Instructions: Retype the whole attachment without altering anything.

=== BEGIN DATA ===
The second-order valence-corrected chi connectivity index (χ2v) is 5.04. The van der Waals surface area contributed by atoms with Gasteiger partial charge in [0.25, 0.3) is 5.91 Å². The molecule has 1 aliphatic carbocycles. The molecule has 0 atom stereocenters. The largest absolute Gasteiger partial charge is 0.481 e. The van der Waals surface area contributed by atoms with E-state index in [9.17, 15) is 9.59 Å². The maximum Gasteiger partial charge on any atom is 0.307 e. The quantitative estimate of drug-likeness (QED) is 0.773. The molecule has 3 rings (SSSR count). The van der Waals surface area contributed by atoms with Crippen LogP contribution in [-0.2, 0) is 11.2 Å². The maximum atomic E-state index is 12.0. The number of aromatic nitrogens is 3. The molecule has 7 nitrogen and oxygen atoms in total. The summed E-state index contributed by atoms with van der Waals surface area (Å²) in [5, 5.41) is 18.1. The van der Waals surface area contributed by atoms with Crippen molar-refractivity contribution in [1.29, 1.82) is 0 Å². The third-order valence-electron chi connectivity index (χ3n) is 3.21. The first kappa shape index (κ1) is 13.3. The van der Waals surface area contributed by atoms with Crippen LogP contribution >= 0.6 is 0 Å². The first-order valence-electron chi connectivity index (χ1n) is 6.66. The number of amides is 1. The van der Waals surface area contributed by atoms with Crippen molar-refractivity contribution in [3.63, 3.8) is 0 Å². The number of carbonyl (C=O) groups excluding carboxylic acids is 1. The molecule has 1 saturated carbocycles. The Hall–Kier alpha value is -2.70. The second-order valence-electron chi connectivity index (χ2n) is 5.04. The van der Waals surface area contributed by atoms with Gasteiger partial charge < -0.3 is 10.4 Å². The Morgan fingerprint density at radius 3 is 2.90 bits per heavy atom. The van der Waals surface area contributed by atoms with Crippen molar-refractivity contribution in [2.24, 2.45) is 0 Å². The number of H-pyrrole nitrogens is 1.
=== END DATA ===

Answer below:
The second-order valence-corrected chi connectivity index (χ2v) is 5.04. The van der Waals surface area contributed by atoms with Gasteiger partial charge in [0.25, 0.3) is 5.91 Å². The molecule has 1 aliphatic carbocycles. The molecule has 0 atom stereocenters. The largest absolute Gasteiger partial charge is 0.481 e. The van der Waals surface area contributed by atoms with E-state index in [9.17, 15) is 9.59 Å². The maximum Gasteiger partial charge on any atom is 0.307 e. The quantitative estimate of drug-likeness (QED) is 0.773. The molecule has 3 rings (SSSR count). The van der Waals surface area contributed by atoms with Crippen LogP contribution in [-0.2, 0) is 11.2 Å². The maximum atomic E-state index is 12.0. The number of aromatic nitrogens is 3. The molecule has 7 nitrogen and oxygen atoms in total. The summed E-state index contributed by atoms with van der Waals surface area (Å²) in [5, 5.41) is 18.1. The van der Waals surface area contributed by atoms with Crippen molar-refractivity contribution in [1.29, 1.82) is 0 Å². The third-order valence-electron chi connectivity index (χ3n) is 3.21. The first kappa shape index (κ1) is 13.3. The van der Waals surface area contributed by atoms with Crippen LogP contribution >= 0.6 is 0 Å². The first-order valence-electron chi connectivity index (χ1n) is 6.66. The number of amides is 1. The van der Waals surface area contributed by atoms with Crippen molar-refractivity contribution in [3.63, 3.8) is 0 Å². The number of carbonyl (C=O) groups excluding carboxylic acids is 1. The molecule has 1 saturated carbocycles. The Hall–Kier alpha value is -2.70. The second-order valence-electron chi connectivity index (χ2n) is 5.04. The van der Waals surface area contributed by atoms with Gasteiger partial charge < -0.3 is 10.4 Å². The Morgan fingerprint density at radius 3 is 2.90 bits per heavy atom. The van der Waals surface area contributed by atoms with Crippen molar-refractivity contribution in [2.24, 2.45) is 0 Å². The number of H-pyrrole nitrogens is 1.